I have come to understand, over the past 25 years, that anger is an emotion. And, as an emotion, it is morally neutral. We are angry because we are having an emotional response to something we have experienced. This is just the way we have been wired. It provides us with the opportunity to act out cHesed by responding in such a way as for the best interest of "the other" to be served.
Exactly who do I mean by "the other"?
Well, sometimes, the other is God. But more often than not, the other is my neighbor -- whether that be a brother or sister in Christ or any human in close proximity to me. Someone whom I intersect with in an experience that was not just, not loving or kind, not humble -- pretty much the opposite of Micah 6:8!
But just like all the other emotions, we are called to be restrained in our response -- lest our reaction cause us to sin -- to break covenant -- against God or Others.
I was smacked pretty hard with the whole restraint thing lately. I talk a good story about restraint being a foundational aspect of God's character. I'm just so very thankful that They are so much better at doing it than I am!
So far to go on this path....
I have, however, begun the journey from the dark side of love back to the light. How does the saying go? The journey of a thousand miles begins with one step?
One of the challenges of living the Purple Martyrdom is the ever-tempting thought that suffering or pain or sickness or frustration or exhaustion can ever excuse a response to anger that breaks covenant. It can help to explain it ... but not excuse. Sorry.
Anger that leads to sin can only be confessed, repented of, asked forgiveness for, reconciled and restored ... and that is a relational challenge that too often eludes many of us ... or, at least, this wee purple abbess.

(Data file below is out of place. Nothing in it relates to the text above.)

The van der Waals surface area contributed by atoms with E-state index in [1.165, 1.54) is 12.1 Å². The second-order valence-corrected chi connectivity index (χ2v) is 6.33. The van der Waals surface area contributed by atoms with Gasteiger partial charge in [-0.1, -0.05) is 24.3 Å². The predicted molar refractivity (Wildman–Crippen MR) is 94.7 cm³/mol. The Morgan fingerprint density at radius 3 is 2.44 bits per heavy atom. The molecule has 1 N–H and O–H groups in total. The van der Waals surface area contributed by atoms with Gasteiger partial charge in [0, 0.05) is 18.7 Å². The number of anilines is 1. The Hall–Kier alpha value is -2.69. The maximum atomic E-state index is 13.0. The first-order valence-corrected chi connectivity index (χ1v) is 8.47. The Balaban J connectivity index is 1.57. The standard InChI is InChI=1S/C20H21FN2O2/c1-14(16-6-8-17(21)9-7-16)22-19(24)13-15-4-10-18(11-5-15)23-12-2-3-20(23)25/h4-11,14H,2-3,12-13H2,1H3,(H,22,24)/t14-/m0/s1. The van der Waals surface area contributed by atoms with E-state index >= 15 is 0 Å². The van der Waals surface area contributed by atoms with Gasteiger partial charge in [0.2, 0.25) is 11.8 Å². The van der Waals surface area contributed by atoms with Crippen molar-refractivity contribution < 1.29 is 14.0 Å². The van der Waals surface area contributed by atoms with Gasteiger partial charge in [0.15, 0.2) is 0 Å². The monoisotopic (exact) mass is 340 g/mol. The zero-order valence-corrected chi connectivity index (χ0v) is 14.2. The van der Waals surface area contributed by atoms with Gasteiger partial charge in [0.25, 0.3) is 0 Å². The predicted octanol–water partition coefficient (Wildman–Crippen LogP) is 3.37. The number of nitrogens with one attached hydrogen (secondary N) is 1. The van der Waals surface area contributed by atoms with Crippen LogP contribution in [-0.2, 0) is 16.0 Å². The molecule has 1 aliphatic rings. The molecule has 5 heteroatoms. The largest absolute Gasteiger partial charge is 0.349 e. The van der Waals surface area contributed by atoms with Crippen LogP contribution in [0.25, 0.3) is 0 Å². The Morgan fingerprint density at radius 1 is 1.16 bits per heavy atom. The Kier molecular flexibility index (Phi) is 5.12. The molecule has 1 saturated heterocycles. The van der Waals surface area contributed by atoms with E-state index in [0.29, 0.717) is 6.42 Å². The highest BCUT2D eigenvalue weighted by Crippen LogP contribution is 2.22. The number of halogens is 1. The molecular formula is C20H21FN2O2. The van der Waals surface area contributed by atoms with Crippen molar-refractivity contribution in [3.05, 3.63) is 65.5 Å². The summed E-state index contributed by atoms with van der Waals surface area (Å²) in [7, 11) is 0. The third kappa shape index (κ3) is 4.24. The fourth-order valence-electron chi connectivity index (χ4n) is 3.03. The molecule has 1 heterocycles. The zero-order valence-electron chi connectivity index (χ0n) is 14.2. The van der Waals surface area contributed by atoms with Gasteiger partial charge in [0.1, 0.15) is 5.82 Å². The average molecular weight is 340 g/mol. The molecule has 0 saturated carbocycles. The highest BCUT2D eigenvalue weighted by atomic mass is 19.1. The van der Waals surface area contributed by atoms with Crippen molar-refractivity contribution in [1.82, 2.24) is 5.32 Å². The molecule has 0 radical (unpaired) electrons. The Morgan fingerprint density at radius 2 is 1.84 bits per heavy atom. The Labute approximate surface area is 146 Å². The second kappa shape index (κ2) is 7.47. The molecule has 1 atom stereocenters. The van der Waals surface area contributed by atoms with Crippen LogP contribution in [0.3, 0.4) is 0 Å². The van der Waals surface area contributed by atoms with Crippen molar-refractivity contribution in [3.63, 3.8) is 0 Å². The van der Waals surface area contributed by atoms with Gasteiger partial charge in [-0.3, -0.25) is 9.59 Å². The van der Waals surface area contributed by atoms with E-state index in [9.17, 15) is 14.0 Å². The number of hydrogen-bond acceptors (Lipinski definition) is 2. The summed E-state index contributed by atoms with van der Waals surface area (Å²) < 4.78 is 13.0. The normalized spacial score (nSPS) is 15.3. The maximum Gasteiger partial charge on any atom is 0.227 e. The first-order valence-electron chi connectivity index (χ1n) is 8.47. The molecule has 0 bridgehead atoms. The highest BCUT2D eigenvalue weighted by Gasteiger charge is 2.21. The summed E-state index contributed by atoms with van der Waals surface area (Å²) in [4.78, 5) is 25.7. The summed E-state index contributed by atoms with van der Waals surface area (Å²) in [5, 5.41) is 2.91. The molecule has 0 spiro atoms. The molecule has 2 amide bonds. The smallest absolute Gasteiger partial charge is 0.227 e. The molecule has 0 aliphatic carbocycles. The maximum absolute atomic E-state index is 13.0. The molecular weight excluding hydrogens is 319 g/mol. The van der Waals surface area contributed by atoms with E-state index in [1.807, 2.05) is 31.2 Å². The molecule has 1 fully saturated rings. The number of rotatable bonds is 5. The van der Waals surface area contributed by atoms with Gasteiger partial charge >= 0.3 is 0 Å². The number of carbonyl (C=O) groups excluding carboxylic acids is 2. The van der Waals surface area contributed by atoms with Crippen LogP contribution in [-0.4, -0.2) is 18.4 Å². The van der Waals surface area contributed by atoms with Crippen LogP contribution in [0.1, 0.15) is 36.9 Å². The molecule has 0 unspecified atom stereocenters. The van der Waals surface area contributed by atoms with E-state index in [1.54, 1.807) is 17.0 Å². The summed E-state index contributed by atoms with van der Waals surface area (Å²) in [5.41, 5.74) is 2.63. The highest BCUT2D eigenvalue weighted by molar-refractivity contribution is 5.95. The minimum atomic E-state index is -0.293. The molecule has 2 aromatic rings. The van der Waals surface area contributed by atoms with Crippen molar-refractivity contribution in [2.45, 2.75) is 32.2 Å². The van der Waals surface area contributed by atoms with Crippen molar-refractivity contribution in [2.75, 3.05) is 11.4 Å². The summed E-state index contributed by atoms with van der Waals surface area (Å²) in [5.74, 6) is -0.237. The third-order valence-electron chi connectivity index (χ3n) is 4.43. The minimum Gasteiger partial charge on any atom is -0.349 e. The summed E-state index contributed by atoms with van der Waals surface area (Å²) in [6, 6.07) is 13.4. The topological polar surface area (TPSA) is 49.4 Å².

So, I've been reading a book that is challenging me to rethink my situation. Or, rather, really think it through. For those of you who have been with me for a while, you will know how important the books on the Five Love Languages by Dr. Gary Chapman have been. Well this book on anger is one he has written to answer the many questions he's received over the years about how to handle it in a healthy way. (It is basically an updated version of the previous book.)
As with all issues of thinking clearly, this book requires that we take a look at the terms and the assumptions and ponder the difference between good and bad anger before we even get down to how to manage a proper response. Indeed, I really like this definition on page 23:
God's purpose in human anger ... is ... to motivate us to take positive action when we encounter injustice.
Abi will, consequently, be processing here what she is, er, processing about anger as she reads this book and allows the Holy Spirit to transform her broken, purple, angry heart into one that keeps -- rather than breaks -- covenant.
...and purple glasses will be required for reading, of course!